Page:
MathOverflow Asked by Kurisuto Asutora on October 25, 2020
Let $f(x_1, dots, x_n)$ be a real function on the $n$-dimensional unit cube (that is, mapping $[0,1]^n mapsto mathbb{R}$). Assume furthermore that $f$ is monotonic in every coordinate, and that $f$ is bounded.
I have the following questions:
Is it clear that $f$ is measurable (with respect to Borel sets on $[0,1]^n$)?
Is it true that there exists a function $hat{f}$ which is right-continous (at every point, in every coordinate) such that $f=hat{f}$ except on a set of Lebesgue measure zero?
If you know the answer, please also provide a reference (if possible).
$f$ need not be Borel measurable: Let $f(x,y)=0$ on $x+y<1$ and $f=1$ on $x+y>1$, and on the diagonal $x+y=1$, set $f=1/2$ for $xin E$ and $f=0$ otherwise, where $Esubset [0,1]$ is not Borel. Then $f^{-1}({ 1/2 })$ is not a Borel set in the square.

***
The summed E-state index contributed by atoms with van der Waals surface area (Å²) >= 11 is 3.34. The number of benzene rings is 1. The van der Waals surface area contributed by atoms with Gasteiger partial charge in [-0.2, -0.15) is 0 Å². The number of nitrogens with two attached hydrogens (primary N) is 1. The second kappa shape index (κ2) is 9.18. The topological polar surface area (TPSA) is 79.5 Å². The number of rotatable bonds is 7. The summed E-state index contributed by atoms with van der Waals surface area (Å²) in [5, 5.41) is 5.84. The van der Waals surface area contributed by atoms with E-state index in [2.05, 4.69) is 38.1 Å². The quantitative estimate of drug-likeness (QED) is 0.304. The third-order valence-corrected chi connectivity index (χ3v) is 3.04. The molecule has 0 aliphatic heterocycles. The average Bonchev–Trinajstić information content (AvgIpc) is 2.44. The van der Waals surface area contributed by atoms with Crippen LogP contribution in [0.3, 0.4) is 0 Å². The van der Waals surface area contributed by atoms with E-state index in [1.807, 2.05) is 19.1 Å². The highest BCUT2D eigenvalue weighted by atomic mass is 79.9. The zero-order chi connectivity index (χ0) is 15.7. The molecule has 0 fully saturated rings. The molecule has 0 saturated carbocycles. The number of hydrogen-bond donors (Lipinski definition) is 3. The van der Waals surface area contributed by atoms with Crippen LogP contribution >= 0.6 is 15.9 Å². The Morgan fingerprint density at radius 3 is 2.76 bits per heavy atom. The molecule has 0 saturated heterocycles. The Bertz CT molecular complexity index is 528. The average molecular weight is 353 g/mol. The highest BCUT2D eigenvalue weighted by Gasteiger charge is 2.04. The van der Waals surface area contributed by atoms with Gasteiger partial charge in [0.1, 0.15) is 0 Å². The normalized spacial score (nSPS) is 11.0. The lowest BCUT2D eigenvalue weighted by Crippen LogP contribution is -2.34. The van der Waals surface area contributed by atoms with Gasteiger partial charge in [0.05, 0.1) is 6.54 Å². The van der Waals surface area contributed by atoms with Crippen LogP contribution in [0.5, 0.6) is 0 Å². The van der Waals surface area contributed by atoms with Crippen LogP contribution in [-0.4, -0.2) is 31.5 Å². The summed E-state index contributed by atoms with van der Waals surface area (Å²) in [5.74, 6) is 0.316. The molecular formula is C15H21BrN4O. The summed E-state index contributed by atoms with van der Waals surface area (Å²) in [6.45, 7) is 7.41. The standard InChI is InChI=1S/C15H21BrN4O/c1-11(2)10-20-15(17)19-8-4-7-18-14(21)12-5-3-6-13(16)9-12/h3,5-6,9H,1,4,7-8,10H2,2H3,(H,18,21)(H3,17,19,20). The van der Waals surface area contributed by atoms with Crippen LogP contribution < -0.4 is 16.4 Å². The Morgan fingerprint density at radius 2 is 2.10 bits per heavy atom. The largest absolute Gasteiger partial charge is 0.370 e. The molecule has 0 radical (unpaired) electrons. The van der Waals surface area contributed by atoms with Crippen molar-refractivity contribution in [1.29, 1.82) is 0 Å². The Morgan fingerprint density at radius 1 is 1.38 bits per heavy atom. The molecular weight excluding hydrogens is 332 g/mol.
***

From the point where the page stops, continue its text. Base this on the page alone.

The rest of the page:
Correct answer by Christian Remling on October 25, 2020
As for the second question, let $hat f(x):=inf_{y>x}f(y)$ on $[0,1)^n$, where $y>x$ means that $y_i>x_i$ for all $i$. One has $hat fge f$ and it is easy to check that $hat f$ is increasing and right-continuous in every variable.
Also, if you fix $x=(x_1,dots,x_n)$ and $v:=(1,dots,1)$, then $smapstohat f(x+sv)$ is bounded above by the right-continuous representative of the increasing function $smapsto f(x+sv)$, which is just $smapstoinf_{t>s}f(x+sv)$. Since the two agree for a.e. $t$ (as in one dimension an increasing function has at most countably many "jumps"), Fubini's theorem implies $f=hat f$ a.e.
Answered by Mizar on October 25, 2020
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